The COVID-19 pandemic shaved roughly 40% from equity prices between mid-February and late March of this year. Stay-at-home orders virtually shut down the U.S. economy, as American consumers who normally drive around two-thirds of the economy hunkered down at home with their hands firmly holding on to their wallets.
Congress and the Trump administration pumped several trillion into the economy to keep Americans and American businesses solvent. After a disastrous April, consumers recovered somewhat in May and June, as spending rose when many nonessential businesses reopened.
For investors, what could have been a disaster instead turned into an opportunity, especially for investors in growth stocks. Since March 23, the Nasdaq Composite has risen by nearly 60%, while the S&P 500 is up about 48% and the Dow Jones industrials are up more than 44%. For the year to date, the Nasdaq is up about 22%, while the S&P 500 is up over 2% and Dow is down 6%.
Whether investors are inflating another bubble remains a topic of robust discussion, as does the question of whether there is such a thing as value investing anymore. Is a return of 5% or so worth the opportunity cost when there are stocks like Amazon that have gained 65% since late March? Or Tesla, up more than 240%, or Novavax, up nearly 1,400%, in the same time frame?
We’ve found five stocks that pay yields of around 6% or more and that appear to be capable of maintaining those yields for the next 12 months. All depend on a recovering U.S. economy over the longer term, but for now, they offer the returns and level of safety that define value stocks.
Altria Group Inc. (NYSE: MO) raised investors’ spirits last week when it reported better-than-expected earnings but light revenues. A two-cent increase in the quarterly dividend also helped. The company recently received FDA approval to sell its heat-not-burn IQOS system, licensed from Philip Morris, in the United States. While tobacco shipments continue to slide, Altria’s ability to raise prices never ceases to amaze.
Altria’s stock trades about 21% below its 52-week high. At Tuesday’s closing price of $41.60, the stock has a potential upside of nearly 18%. Shares trade at a multiple of nine times expected 2021 earnings. The dividend yield for the stock is 8.36%.
Annaly Capital Management Inc. (NYSE: NLY) currently trades at a sharp discount to its book value of $8.39. Even though Annaly lowered its dividend from $1.00 annualized to $0.88, analysts at Deutsche Bank raised the stock’s rating from Hold to Buy on July 24 and lifted its price target from $6.75 to $7.75. A week later, the bank affirmed the rating and raised the price target to $8.00.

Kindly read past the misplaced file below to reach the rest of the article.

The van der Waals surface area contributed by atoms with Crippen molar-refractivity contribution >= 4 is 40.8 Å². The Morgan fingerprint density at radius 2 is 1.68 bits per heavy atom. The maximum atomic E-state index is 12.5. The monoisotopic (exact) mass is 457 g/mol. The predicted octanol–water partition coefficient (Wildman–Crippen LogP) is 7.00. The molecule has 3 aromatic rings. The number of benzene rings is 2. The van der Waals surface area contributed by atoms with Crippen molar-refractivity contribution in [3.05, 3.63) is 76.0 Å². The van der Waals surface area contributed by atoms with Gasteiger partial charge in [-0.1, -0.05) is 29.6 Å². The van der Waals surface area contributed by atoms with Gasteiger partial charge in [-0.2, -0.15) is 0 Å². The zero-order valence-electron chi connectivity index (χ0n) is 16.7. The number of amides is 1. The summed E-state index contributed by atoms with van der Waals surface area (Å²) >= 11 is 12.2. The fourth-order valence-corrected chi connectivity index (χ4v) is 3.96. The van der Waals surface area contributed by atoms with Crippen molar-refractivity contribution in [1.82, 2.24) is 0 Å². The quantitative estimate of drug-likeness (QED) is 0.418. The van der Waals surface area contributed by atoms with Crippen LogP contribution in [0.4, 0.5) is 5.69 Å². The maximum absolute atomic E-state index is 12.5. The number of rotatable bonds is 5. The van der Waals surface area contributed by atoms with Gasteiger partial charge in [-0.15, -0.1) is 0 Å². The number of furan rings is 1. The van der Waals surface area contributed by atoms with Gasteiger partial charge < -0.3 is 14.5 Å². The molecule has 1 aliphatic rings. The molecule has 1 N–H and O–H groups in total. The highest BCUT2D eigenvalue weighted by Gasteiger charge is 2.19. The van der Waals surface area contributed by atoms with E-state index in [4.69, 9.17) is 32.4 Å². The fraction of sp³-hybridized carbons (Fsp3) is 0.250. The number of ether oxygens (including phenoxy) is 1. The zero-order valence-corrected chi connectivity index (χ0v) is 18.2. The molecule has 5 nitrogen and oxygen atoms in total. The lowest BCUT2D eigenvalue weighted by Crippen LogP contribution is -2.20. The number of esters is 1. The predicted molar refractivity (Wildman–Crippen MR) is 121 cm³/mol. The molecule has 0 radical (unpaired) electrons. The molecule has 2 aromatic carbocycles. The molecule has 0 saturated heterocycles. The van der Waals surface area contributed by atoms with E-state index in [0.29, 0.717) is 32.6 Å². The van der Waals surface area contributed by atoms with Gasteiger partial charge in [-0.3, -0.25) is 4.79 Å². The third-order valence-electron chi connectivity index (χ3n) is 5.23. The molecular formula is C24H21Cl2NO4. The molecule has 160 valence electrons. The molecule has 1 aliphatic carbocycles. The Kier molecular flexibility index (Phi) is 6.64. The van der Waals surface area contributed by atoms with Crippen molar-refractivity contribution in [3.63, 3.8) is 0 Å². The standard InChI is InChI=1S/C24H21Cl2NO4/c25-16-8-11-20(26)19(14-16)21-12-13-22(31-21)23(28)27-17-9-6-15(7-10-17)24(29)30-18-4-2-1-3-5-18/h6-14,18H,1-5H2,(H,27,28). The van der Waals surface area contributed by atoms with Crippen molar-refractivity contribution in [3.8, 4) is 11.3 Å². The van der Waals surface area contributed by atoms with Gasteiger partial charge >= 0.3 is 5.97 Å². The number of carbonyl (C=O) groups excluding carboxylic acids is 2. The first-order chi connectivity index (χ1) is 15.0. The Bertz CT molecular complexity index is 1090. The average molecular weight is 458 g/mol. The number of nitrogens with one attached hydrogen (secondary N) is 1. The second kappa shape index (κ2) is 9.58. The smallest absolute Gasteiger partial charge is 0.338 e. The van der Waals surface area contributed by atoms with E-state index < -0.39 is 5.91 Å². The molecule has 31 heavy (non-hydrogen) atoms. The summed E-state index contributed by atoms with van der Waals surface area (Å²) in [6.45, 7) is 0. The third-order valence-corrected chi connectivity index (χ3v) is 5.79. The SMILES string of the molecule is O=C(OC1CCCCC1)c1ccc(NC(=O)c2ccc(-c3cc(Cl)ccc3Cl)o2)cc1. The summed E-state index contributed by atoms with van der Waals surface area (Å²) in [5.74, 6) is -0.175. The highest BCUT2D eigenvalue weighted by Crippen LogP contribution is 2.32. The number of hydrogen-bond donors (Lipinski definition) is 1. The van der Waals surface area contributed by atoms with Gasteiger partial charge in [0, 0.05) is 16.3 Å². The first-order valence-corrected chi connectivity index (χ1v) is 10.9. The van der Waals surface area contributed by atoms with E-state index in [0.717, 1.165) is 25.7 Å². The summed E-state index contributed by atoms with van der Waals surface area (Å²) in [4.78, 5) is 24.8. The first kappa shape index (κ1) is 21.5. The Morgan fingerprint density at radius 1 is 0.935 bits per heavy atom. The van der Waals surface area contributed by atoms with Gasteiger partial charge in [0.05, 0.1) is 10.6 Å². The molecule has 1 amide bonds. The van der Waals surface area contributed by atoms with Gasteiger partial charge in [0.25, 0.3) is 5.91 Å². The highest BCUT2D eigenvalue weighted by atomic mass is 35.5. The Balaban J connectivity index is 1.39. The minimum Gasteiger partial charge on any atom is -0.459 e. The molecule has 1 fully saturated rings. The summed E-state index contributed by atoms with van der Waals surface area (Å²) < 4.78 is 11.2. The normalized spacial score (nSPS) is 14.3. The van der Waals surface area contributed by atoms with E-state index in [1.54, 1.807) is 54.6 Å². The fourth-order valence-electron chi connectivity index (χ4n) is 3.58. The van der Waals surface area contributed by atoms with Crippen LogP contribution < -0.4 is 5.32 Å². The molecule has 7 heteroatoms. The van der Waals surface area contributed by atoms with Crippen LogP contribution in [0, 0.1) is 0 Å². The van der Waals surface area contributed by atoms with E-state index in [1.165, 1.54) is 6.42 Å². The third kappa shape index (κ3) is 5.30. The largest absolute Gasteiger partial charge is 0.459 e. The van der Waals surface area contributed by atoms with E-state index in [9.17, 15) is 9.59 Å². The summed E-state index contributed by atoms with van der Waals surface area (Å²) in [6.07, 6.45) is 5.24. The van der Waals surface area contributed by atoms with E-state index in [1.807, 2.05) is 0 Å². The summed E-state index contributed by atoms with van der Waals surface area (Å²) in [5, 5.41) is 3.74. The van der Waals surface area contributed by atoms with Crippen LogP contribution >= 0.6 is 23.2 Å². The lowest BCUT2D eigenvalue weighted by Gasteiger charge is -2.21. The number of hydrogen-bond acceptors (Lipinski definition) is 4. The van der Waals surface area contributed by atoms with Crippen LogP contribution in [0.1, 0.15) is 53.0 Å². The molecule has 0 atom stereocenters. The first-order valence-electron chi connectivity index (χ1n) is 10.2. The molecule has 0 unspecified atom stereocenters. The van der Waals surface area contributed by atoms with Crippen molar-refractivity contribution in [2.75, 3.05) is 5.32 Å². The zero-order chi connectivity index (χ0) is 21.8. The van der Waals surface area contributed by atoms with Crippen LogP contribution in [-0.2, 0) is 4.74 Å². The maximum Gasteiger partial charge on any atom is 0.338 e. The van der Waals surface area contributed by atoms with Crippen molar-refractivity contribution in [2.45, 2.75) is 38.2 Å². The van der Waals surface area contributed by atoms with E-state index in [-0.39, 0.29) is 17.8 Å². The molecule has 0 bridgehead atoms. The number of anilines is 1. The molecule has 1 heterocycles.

The company’s shares closed at $7.32 on Tuesday, in a 52-week range of $3.51 to $10.50. At that closing price, the stock trades more than 30% below its 52-week high, with a potential upside of around 8%. The stock pays a dividend yield of 11.8%, while trading at about 7.5 times expected 2021 earnings.
AT&T Inc. (NYSE: T) is not receiving anticipated revenue for advertising around sports events. The company also expects lower revenue in the current quarter as movie theaters remain closed and new movie releases are delayed. Through it all, though, AT&T has said it expects to maintain a total dividend payout in the 60% range. July’s payout was at the low end of the company’s anticipated range.
At Tuesday’s closing price of $30.01, the company’s shares trade at nearly 25% below the 52-week high, with potential upside to the price target of more than 8%. AT&T pays a dividend yield of 7% and trades at about 9.2 times expected 2021 earnings.
Seagate Technology PLC (NASDAQ: STX) posted weak fiscal fourth-quarter results last week, and the stock lost close to 10% of its value as a result. Flat revenue guidance also was disappointing. However, annual earnings remain close to $2 per share higher than the company’s payout of $2.60 per share, and its dividend of around 5.8% still looks defensible.
At Tuesday’s closing price of $45.39, the stock trades about 30% below its 52-week high, with a potential upside of 10% to the consensus price target of $49.95. Seagate shares trade at about 8.6 times expected 2021 earnings.
Valero Corp. (NYSE: VLO) took a hit during the shutdown as sales of gasoline and other refined products went way south. With some pricing normalization returning, the company recently reaffirmed its dividend and continues to target a long-term total payout ratio between 40% and 50% of adjusted net cash provided by operating activities. Valero ended its second quarter with $12.7 billion of total debt and finance lease obligations and $2.3 billion of cash and cash equivalents.
The stock closed Tuesday at $53.02, 48% below its 52-week high of $101.99. Compared to a price target of $72.56, the stock’s potential upside is almost 39%, and the closing price is 16 times expected 2021 earnings. Valero’s dividend yield is nearly 7.3%.